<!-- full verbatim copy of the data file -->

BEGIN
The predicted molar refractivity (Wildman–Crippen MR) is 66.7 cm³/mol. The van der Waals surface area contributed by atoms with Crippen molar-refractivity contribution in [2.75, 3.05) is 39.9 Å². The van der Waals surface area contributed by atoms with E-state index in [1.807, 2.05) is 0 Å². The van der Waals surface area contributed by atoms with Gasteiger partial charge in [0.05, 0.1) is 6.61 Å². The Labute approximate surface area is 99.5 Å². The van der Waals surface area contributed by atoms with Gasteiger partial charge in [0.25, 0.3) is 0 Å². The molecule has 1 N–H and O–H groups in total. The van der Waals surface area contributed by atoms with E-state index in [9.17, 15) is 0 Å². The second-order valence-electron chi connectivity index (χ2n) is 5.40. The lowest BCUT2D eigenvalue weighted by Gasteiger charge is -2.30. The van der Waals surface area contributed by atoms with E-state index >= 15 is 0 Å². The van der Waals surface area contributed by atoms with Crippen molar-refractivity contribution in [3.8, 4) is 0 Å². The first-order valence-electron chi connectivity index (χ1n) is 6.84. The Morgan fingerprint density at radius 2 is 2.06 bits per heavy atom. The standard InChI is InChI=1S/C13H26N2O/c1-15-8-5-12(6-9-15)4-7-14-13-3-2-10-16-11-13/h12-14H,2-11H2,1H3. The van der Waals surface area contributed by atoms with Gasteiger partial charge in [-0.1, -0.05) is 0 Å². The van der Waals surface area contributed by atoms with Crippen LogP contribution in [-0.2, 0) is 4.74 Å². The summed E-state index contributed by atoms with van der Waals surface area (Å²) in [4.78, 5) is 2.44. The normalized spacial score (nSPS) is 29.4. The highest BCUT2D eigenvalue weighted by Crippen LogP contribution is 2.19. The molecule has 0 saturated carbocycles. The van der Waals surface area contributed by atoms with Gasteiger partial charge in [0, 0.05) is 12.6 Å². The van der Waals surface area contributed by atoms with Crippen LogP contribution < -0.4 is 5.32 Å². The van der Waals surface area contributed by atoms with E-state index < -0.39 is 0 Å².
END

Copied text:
The predicted molar refractivity (Wildman–Crippen MR) is 66.7 cm³/mol. The van der Waals surface area contributed by atoms with Crippen molar-refractivity contribution in [2.75, 3.05) is 39.9 Å². The van der Waals surface area contributed by atoms with E-state index in [1.807, 2.05) is 0 Å². The van der Waals surface area contributed by atoms with Gasteiger partial charge in [0.05, 0.1) is 6.61 Å². The Labute approximate surface area is 99.5 Å². The van der Waals surface area contributed by atoms with Gasteiger partial charge in [0.25, 0.3) is 0 Å². The molecule has 1 N–H and O–H groups in total. The van der Waals surface area contributed by atoms with E-state index in [9.17, 15) is 0 Å². The second-order valence-electron chi connectivity index (χ2n) is 5.40. The lowest BCUT2D eigenvalue weighted by Gasteiger charge is -2.30. The van der Waals surface area contributed by atoms with E-state index >= 15 is 0 Å². The van der Waals surface area contributed by atoms with Crippen molar-refractivity contribution in [3.8, 4) is 0 Å². The first-order valence-electron chi connectivity index (χ1n) is 6.84. The Morgan fingerprint density at radius 2 is 2.06 bits per heavy atom. The standard InChI is InChI=1S/C13H26N2O/c1-15-8-5-12(6-9-15)4-7-14-13-3-2-10-16-11-13/h12-14H,2-11H2,1H3. The van der Waals surface area contributed by atoms with Gasteiger partial charge in [-0.1, -0.05) is 0 Å². The van der Waals surface area contributed by atoms with Crippen LogP contribution in [-0.2, 0) is 4.74 Å². The summed E-state index contributed by atoms with van der Waals surface area (Å²) in [4.78, 5) is 2.44. The normalized spacial score (nSPS) is 29.4. The highest BCUT2D eigenvalue weighted by Crippen LogP contribution is 2.19. The molecule has 0 saturated carbocycles. The van der Waals surface area contributed by atoms with Gasteiger partial charge in [0, 0.05) is 12.6 Å². The van der Waals surface area contributed by atoms with Crippen LogP contribution < -0.4 is 5.32 Å². The van der Waals surface area contributed by atoms with E-state index < -0.39 is 0 Å².